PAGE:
Trade dress is the unique appearance of a product — that combination of visual elements that identifies the source of a product. Trade dress can be applied to the look and feel of a business, including the interior of a restaurant.

In a trade dress infringement case involving two Indian fast food restaurant (see copy of opinion here), a New Jersey federal court preliminarily ordered a restaurant that appeared mimicked its better-established competitor to change its appearance so as to avoid the likelihood of confusion between the two.

Remodeling of the restaurant was required in a trademark and trade dress infringement action brought under the Lanham Act Sections 32(1) and 43(a), 15 U.S.C. 1114(1) and 11259(a). In Katiroll Company, Inc., v. Kati Roll and Platters Inc., the U.S. District Court in New Jersey issued a preliminary injunction that prohibited the continued use of a color scheme in defendant’s establishment because it was too similar to the restaurants operated by plaintiff.

Trade Dress Distinguishes Products

Trade dress is typically associated with packaging and design, but it can apply to almost any aspect of the appearance of a product, as long as that feature is not a functional part of the product, that is distinctive and has become identified with a particular company. Courts have also applied the concept of trade dress to protect the unique appearance of stores from imitators.

The Court, in granting the injunction for Katiroll’s trade dress claim, explained that “trade dress” is the total image of the business, and can include such things as the color, shape, and general appearance of a restaurant/sign/interior or other identifying elements of a business. The Court applied the likelihood of confusion analysis present in trademark infringement claims, finding that not only was there a likelihood of confusion, also that a number of customers had actually been confused by the appearance of the restaurant.

Trade Dress Infringement from Appearance of Restaurants

KatiRoll, the plaintiff, operates three Indian fast food restaurants specializing in the “katiroll,” a type of street food that originates from India. Two of these stores are located in New York City, and the third in London. Katiroll owns a trademark for “The Katiroll Company” and has been operating these restaurants under that name since 2002. The Katiroll restaurants have a distinctive look about them, with similar layouts and color schemes associated with all the locations.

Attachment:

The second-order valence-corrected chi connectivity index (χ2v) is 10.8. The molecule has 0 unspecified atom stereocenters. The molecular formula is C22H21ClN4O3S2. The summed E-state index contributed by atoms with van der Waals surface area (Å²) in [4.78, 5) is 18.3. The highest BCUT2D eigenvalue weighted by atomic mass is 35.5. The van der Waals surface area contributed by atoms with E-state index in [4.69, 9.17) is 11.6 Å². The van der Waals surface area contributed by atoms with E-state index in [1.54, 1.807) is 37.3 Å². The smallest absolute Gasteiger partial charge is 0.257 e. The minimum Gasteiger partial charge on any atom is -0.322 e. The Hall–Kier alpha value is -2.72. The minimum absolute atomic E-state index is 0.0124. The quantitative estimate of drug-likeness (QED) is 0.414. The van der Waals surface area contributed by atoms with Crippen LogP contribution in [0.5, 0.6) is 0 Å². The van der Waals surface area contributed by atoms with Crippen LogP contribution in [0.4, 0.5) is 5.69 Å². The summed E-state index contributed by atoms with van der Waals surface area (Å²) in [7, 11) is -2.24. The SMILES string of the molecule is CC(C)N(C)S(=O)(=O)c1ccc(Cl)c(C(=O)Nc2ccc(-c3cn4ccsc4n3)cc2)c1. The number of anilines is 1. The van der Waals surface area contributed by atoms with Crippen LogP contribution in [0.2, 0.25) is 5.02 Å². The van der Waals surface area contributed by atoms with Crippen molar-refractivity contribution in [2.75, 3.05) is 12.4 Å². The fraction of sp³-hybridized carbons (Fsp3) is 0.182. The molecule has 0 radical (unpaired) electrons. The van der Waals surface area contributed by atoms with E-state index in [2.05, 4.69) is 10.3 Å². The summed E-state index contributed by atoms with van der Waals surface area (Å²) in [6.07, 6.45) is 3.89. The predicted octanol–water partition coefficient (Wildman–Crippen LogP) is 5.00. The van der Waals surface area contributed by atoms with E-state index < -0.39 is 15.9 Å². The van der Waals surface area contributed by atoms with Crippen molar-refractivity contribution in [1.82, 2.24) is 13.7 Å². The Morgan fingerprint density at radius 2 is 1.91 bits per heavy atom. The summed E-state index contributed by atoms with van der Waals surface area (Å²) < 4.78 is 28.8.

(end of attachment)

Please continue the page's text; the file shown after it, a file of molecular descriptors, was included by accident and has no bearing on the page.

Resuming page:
Katiroll was approached by Defendant sometime in 200, who proposed opening a franchise of Katiroll in New Jersey. Katiroll declined this invitation. Defendant then proceeded to open a store in New Brunswick, New Jersey, under the name “Kati Roll and Platters.” The court noted, the defendants restaurant was eerily similar in layout, and shared the same color scheme and overall feel of the original Katiroll stores of New York City.

These similarities also gave rise to substantial confusion between the ownership and management of the stores. Katiroll supplied testimony from various individuals expressing this confusion.

Elements of Trade Dress Infringement

To prove “trade dress” infringement, a plaintiff must show that (1) the alleged infringing design is non-functional (thereby preventing one manufacturer from acquiring a monopoly); (2) that the design is inherently distinctive or has secondary meaning (thereby eliciting some identifying significance to the product); and (3) that consumers are likely to be confused as to the source of the product.

In trademark infringement disputes, the intent to imitate a more successful product – whether that intent is shown directly or inferred from the circumstances – is a significant element in determining whether infringement has occurred. In this case, the plaintiff was helped by the defendant’s behavior, including some questionable postings on the Internet, that indicated that the defendant may not have been acted with innocent motive. The order entered by the Court required the defendant remove any statements that suggest affiliation to Katiroll on the Internet and to change the appearance of its store and marketing so as to distinguish itself from Katiroll.